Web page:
It wasn’t technically a lie, although obviously it was. I knew there was no one in the bus toilet. He looked up at me, an old man in a crisp uniform. Our eyes met down the length of the aisle. The few people who realised what I was trying to do held their breaths. He looked at me and I looked back. He looked at the empty seat and then back past me. I turned to follow his gaze and not only spotted a figure partially in leopard skin leaving the bus station but that the toilet door was open.

I looked back slowly. This guy didn’t seem like he took jokes well. He had only been our driver for a couple of hours, but we knew he was by the book. You could tell that just by looking at him. He looked at me, expressionless, turned on his heel and announced without a trace of irony “and one in the toilet”, and we were on our way.

It’s like I said, everyone goes a little bit crazy on the bus.

Richard Bulkeley is gentleman scholar from Auckland, New Zealand.

At the Dog Track

By Tenzin McGrupp © 2004

Monday 12.29.03… Hollywood, Florida

I've played poker all over the world. I'll play anywhere, any time. My buddy Schanzer told me about the Hollywood Greyhound Track. He went there a few weeks earlier when he was in Miami visiting Jerry. He told me about their poker room and described it as "sketchy".

I arrived just after the room opened at Noon. Located on the second floor, you have to take an escalator to get to the poker which looked like it used to be a banquet hall or something nice. There were twenty tables with new felt, and outer doors facing the actual dog track and plenty of Florida sunshine bursting through, illuminating the already well lit room. There was a cashier that took bets on horse races and the dogs. Several TV screens scattered throughout the room flashed simulcast races from all over America.

Let me set the premise here... everyone that I sat down with was at least double my age. I would say that everyone that I played with at my first Straight $2 Texas Hold'em table was over the age of 65. I had no remorse about the possibility of taking some of their social security money... but hey, they're at the dog track, looking to piss money away, so I figured I'd stop in and see if I could crack that game. I got to play with wise guys by the name of Slow Jimmy, Harry the Greek, and even a guy named Saul. In the movie Ocean’s Eleven (2001), Carl Reiner played a character named Saul. When we are first introduced to him, he was gambling at a Florida dog track. I giggled at the randomness of the guy next to me.

Almost all of these guys were from the Northeast and retired to Miami. They all played the ponies and I got a few random tips (unsolicited of course). Harry the Greek was the craziest.... my man looked like Harvey Keitel at age 82 with a freakin' voice box! Every time he'd yell "Raise!", I'd freak the fuck out!

One guy’s hands would shake so much, at first I thought he had a monster hand and I folded my cards. I realized that his hands shook all the time. He told me that he was a bank president from Ohio. I nicknamed him Shakes the Banker. Another guy was so blind that he had to pull the cards right up to his face to read them. The young female dealer sighed every time she had to read aloud the cards on the table for the Blind Guy.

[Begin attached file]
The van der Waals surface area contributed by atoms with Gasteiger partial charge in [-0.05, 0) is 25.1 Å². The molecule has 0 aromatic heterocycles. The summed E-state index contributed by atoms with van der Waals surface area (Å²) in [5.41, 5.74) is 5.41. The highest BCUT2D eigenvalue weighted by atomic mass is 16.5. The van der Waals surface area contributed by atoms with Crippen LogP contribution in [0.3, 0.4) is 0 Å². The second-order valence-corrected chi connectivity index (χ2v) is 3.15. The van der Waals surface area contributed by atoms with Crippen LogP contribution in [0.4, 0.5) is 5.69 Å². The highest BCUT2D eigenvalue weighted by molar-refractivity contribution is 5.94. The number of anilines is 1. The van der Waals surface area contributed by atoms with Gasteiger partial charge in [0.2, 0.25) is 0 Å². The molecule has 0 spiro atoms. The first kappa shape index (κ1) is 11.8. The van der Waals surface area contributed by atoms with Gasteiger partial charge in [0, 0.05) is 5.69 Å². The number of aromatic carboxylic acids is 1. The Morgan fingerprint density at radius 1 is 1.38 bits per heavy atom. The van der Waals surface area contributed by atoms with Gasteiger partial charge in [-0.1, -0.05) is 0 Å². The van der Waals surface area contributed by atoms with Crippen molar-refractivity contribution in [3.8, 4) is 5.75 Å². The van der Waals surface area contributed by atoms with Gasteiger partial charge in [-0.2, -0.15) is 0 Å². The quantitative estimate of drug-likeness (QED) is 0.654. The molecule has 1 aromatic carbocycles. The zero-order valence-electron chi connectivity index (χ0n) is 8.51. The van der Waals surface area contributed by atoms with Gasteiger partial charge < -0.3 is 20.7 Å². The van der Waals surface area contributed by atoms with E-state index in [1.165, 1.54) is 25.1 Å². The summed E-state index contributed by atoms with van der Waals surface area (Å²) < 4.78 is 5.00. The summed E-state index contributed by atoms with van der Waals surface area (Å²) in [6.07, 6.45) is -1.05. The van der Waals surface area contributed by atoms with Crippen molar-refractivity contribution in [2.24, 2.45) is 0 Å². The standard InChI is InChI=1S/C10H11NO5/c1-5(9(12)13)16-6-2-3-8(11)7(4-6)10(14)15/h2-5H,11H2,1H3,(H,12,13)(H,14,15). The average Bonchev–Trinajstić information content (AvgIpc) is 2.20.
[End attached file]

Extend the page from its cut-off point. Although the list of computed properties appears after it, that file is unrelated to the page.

Twenty minutes into the game, the security guard was called over to our table to prevent a fight. One older Hispanic fellow, who reminded me of Willie Colon, got into an argument with the player next to him. That guy was the oldest man at the table well into his late 80s. By the looks of his frail body, I felt that he should have been in a hospice instead of a poker room. He almost hyperventilated when he got into a pissing match at the table. I forgot why exactly they were arguing, but seeing two old guys on the verge of a fist fight at 12:30 on a Monday afternoon was too much for me to handle.

"I don’t care if you’re a World War I veteran, I’ll still bust you up," snarled the Hispanic man.

"Bring it on buddy, I could use the lawsuit," quickly quipped the old man.

I had to get up from the table because I could not stop laughing. I knocked my stacks of chips over trying to cover up my face. In almost a decade of playing poker in card rooms and casinos, that was the closest I ever say two people come to blows. All over a $2 limit poker game.

It was hard not to have sympathy for those guys. They were just waiting to die. And, yes, I never felt more alive.

Tezin McGrupp is a writer from New York City.

What A Long Strange Trip It's Been...

From the Editor's Laptop:

Greetings again and thanks for reading another epic issue of Truckin'. I am happy to add another new writer to the mix, Paris who adds an international flavor to February Truckin', with Canada, New Zealand, and Norway beging well represented. Thanks to the Poker Penguin and Sigge for also submitting their bloodwork and their voice to a kick ass issue.

Next month, I hope to have another exciting issue with some new writers. And I'll return with another Miami story for sure. Stay tuned.

Please feel free to e-mail this link to your friends, families, co-workers, cellmates, lifemates, etc. Help spread the good word about this site and the writers! We need all the publicity we can get.

Be Sweet,

"I never know what I think about something until I read what I've written on it." - William Faulkner